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Appeals Court Rules Gun Ban for Committed Man Unconstitutional

Appeals Court Rules Gun Ban for Committed Man Unconstitutional

A federal appeals court in Cincinnati on Dec. 18 ruled a federal law preventing a Michigan man from owning a gun because he was briefly committed to a mental institution decades ago was unconstitutional. This was the first time a federal appellate court had examined this prohibition under the Second Amendment.

A three-judge panel of the Sixth U.S. Circuit Court of Appeals unanimously ruled that the federal ban on gun ownership for anyone who has been "adjudicated as a mental defective or who has been committed to a mental institution" violated the Second Amendment rights of Clifford Charles Tyler, 73, of  Hillsdale County, MI.

In February 2011, Tyler was denied a firearm sale. The denial, due to information supplied to the FBI by the Hillsdale County Sheriff's Office and maintained in the National Instant Checks System (NICS), was the result of his court-ordered commitment to a mental institution in 1986 after suffering emotional problems associated with a divorce. His commitment lasted less than a month and he has since remarried, has remained in good mental health and has no criminal record. A subsequent appeal to NICS was rejected.

In May 2012, Tyler filed suit in U.S. District Court in Michigan seeking relief in the case of Tyler v Hillsdale. It was rejected and subsequently appealed to the Sixth District Court.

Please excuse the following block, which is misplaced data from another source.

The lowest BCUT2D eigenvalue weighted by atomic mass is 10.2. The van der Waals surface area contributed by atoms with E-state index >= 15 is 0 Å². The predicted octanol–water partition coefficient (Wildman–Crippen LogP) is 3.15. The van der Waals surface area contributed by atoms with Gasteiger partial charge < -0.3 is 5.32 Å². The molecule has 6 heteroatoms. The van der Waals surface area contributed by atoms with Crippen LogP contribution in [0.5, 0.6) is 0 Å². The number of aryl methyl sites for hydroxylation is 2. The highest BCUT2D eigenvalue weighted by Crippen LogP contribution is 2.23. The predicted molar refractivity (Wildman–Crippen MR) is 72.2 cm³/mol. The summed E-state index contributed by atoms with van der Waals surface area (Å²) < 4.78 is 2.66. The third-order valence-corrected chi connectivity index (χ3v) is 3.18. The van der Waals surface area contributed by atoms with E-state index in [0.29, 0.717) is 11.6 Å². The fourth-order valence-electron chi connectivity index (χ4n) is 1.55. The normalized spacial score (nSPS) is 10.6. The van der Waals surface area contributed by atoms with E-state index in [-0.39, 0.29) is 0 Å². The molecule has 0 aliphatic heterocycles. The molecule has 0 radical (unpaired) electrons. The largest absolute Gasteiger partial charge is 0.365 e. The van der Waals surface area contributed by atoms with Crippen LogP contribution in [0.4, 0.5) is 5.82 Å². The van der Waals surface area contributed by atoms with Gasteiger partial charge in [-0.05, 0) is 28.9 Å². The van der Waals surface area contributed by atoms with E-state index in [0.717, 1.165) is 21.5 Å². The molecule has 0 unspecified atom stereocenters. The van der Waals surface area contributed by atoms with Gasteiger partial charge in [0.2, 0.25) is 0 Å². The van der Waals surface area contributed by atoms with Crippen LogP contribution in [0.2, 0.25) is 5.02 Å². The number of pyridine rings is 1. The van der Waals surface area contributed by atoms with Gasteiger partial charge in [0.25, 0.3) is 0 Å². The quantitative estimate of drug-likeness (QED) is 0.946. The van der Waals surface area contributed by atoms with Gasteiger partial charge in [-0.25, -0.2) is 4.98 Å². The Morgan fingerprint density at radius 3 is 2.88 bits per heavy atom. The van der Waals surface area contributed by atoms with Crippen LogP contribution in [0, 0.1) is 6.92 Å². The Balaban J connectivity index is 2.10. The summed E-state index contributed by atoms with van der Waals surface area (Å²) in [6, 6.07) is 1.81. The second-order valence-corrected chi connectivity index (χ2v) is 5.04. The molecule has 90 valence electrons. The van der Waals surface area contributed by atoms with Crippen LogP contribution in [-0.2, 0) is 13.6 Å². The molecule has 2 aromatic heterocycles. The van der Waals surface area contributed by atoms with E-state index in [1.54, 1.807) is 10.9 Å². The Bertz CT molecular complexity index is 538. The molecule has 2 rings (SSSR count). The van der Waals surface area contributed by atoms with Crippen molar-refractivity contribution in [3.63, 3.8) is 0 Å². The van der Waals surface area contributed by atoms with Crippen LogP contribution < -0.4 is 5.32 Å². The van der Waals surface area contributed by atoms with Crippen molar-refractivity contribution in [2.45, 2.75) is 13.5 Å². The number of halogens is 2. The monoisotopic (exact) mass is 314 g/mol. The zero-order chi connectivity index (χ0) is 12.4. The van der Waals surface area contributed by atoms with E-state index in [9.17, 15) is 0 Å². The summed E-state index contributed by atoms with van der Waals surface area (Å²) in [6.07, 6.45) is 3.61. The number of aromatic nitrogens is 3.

"The government's interest in keeping firearms out of the hands of the mentally ill is not sufficiently related to depriving the mentally healthy, who had a distant episode of commitment, of their constitutional rights," Judge Danny Boggs wrote for the panel. Boggs is a 1986 appointee of President Ronald Reagan. The other two judges, Eugene Edward Siler, Jr. and Julia Smith Gibbons are both appointments of President George H. W. Bush.

Federal law bans gun ownership by, among others convicted felons, illegal immigrants, drug addicts and those ordered by a court to a mental institution. However, federal law specifies that persons must have the opportunity to petition for relief from their disqualifying "disabilities" and to be permitted to purchase and own firearms.

According to the Court's ruling, the federal government defunded its so-called "relief from disabilities" program in 1992. Since 2008, states may receive federal grants to create their own voluntary programs for relief from mental-health related disabilities, though one does not exist in Michigan, the court pointed out. Thus, Tyler was left without a venue by which to argue that his "disability" no longer should apply.

Wrote Judge Boggs: "[W]hether Tyler may exercise his right to bear arms depends on whether his state of residence has chosen to accept the carrot of federal grant money and has implemented a relief program.… An individual's ability to exercise a fundamental right necessary to our system of ordered liberty cannot turn on such a distinction."

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